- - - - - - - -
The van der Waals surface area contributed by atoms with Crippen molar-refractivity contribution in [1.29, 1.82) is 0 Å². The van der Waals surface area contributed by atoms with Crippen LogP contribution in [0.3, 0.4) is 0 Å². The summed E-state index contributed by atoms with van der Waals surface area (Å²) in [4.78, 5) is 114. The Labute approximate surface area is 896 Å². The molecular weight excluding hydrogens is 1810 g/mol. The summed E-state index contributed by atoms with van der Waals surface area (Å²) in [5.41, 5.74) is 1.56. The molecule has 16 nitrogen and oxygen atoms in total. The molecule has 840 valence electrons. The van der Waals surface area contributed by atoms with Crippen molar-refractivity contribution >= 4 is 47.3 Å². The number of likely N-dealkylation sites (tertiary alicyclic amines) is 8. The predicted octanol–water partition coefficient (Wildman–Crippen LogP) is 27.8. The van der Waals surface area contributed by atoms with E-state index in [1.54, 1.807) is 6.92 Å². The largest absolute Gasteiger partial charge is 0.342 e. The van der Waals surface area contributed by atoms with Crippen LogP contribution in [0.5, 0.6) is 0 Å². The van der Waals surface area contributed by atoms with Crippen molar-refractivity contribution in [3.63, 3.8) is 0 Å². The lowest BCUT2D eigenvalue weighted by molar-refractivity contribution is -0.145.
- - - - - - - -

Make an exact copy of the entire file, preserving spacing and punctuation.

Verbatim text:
The van der Waals surface area contributed by atoms with Crippen molar-refractivity contribution in [1.29, 1.82) is 0 Å². The van der Waals surface area contributed by atoms with Crippen LogP contribution in [0.3, 0.4) is 0 Å². The summed E-state index contributed by atoms with van der Waals surface area (Å²) in [4.78, 5) is 114. The Labute approximate surface area is 896 Å². The molecular weight excluding hydrogens is 1810 g/mol. The summed E-state index contributed by atoms with van der Waals surface area (Å²) in [5.41, 5.74) is 1.56. The molecule has 16 nitrogen and oxygen atoms in total. The molecule has 840 valence electrons. The van der Waals surface area contributed by atoms with Crippen molar-refractivity contribution >= 4 is 47.3 Å². The number of likely N-dealkylation sites (tertiary alicyclic amines) is 8. The predicted octanol–water partition coefficient (Wildman–Crippen LogP) is 27.8. The van der Waals surface area contributed by atoms with E-state index in [1.54, 1.807) is 6.92 Å². The largest absolute Gasteiger partial charge is 0.342 e. The van der Waals surface area contributed by atoms with Crippen LogP contribution in [0.5, 0.6) is 0 Å². The van der Waals surface area contributed by atoms with Crippen molar-refractivity contribution in [3.63, 3.8) is 0 Å². The lowest BCUT2D eigenvalue weighted by molar-refractivity contribution is -0.145.